# Euler-lagrange, positivity of second order term

1. Jul 13, 2014

### jostpuur

For twice differentiable path $x:[t_A,t_B]\to\mathbb{R}^N$ the action is defined as

$$S(x) = \int\limits_{t_A}^{t_B} L\big(t,x(t),\dot{x}(t)\big) dt$$

For a small real parameter $\delta$ and some path $\eta:[t_A,t_B]\to\mathbb{R}^N$ such that $\eta(t_A)=0$ and $\eta(t_B)=0$ the action for $x+\delta\eta$ can be approximated as follows:

$$S(x+\delta\eta) = \int\limits_{t_A}^{t_B}\Big( L\big(t,x(t),\dot{x}(t)\big)$$
$$\quad+ \delta\sum_{n=1}^N \Big(\eta_n(t) \frac{\partial L(t,x(t),\dot{x}(t))}{\partial x_n} + \dot{\eta}_n(t) \frac{\partial L(t,x(t),\dot{x}(t))}{\partial \dot{x}_n}\Big)$$
$$\quad+\frac{1}{2}\delta^2 \sum_{n,n'=1}^N\Big(\eta_n(t)\eta_{n'}(t) \frac{\partial^2 L(t,x(t),\dot{x}(t))}{\partial x_n\partial x_{n'}} + 2\eta_n(t)\dot{\eta}_n(t) \frac{\partial^2 L(t,x(t),\dot{x}(t))}{\partial x_n\partial \dot{x}_{n'}}$$
$$\quad\quad + \dot{\eta}_n(t)\dot{\eta}_{n'}(t)\frac{\partial^2 L(t,x(t),\dot{x}(t))}{\partial\dot{x}_n\partial \dot{x}_{n'}}\Big) + O(\delta^3)\Big)dt$$

The Euler-Lagrange equations deal with condition that the first order term is zero. Has the positivity of the second order term been studied at all? It is quite common, that in classical mechanics it is believed that the action is minimized, but it is not proven in any ordinary books. What if the zero of the gradient was a saddle point in some case? Would that be a surprise? Saddle points can exist in infinite dimensional spaces too.

2. Jul 13, 2014

### Matterwave

I don't think it's true that in general the second order term must be positive for any physical Lagrangian. For example, the path taken by a particle in free fall in relativistic mechanics is the path of maximum proper time, not minimum proper time.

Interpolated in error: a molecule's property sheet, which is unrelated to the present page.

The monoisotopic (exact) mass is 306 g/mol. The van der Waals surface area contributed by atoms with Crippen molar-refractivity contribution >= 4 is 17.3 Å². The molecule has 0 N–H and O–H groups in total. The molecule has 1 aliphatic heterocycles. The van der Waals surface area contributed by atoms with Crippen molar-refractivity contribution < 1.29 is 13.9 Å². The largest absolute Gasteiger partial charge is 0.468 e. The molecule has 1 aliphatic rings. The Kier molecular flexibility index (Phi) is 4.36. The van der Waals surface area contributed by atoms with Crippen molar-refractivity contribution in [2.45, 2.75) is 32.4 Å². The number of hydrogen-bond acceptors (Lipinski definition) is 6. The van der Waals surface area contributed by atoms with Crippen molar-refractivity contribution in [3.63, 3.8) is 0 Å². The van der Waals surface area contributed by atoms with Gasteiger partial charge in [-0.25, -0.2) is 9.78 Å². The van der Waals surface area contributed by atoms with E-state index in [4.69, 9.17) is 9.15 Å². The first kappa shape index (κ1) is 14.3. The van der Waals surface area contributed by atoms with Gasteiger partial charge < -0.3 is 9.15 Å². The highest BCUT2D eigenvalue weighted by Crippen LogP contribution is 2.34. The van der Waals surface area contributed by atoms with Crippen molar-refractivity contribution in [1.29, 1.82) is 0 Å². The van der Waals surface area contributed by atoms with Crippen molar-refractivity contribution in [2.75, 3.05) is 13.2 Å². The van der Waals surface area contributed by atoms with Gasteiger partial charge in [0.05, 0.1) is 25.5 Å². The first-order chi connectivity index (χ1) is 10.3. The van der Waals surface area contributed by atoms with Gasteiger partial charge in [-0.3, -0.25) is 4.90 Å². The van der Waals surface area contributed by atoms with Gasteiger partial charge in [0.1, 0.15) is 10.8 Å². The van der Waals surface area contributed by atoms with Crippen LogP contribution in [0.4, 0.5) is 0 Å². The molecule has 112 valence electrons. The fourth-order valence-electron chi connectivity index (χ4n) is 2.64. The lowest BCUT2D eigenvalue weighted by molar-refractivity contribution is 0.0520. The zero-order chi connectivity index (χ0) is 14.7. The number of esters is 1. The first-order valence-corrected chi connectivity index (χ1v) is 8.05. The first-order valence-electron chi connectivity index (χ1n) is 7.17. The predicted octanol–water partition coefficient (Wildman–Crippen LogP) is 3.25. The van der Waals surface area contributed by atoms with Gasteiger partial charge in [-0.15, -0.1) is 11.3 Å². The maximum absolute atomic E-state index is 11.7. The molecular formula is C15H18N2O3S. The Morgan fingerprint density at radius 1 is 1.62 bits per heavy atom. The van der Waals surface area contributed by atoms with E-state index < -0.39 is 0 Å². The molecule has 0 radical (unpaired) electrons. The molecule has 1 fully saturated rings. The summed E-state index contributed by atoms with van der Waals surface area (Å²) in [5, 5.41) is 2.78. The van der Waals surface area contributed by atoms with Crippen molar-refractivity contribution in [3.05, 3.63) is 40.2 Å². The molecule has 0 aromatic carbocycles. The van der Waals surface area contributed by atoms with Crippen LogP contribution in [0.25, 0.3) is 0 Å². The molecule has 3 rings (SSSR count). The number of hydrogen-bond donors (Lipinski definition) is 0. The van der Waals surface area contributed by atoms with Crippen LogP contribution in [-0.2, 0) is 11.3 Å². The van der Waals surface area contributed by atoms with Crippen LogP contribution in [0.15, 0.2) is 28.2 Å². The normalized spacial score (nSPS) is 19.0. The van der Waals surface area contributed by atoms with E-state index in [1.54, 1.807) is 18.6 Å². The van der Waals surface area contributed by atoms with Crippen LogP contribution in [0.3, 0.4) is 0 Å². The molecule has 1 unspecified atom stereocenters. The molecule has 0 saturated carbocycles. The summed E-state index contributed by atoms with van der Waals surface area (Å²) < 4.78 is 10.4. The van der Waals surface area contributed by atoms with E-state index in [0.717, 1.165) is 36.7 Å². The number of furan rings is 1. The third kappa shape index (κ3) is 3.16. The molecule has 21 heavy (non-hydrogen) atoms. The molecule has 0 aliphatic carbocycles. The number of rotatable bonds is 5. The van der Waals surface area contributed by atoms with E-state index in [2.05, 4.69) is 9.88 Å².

The Lagrangian in that case is basically a constant with the proper time as the integration variable. And the action is therefore maximized not minimized.

3. Jul 13, 2014

### UltrafastPED

This is not a physics question, but rather a question about the variational calculus.

The entire field has been studied extensively by mathematicians. You should be able to find discussions which satisfy your curiosity in texts like Forsyth's "Calculus of Variations", first published in 1927:
https://archive.org/details/CalculusOfVariations

A reprint is available from Dover; here is a review:

"Forsyth's Calculus of Variations was published in 1927, and is a marvelous example of solid early twentieth century mathematics. It looks at how to find a FUNCTION that will minimize a given integral. The book looks at half-a-dozen different types of problems (dealing with different numbers of independent and dependent variables). It looks at weak and strong variations. This book covers several times more material than many modern books on Calculus of Variations. The down-side, of course, is that the proofs move quickly (it can take the reader a few hours to fill in the missing steps in order to verify Forsyth's calculations in a proof) and do not worry about truely bizarre behavior (such as encountered in nonlinear dynamics). But the proofs are complete (given the 1927 understanding of derivatives of functions) and quite solid (again, by 1927 standards).

I reccomend this book to anyone who wishes to explore the wild, wild world of Calculus of Variations. Yes, there are easier books on the subject, but this one is a gem."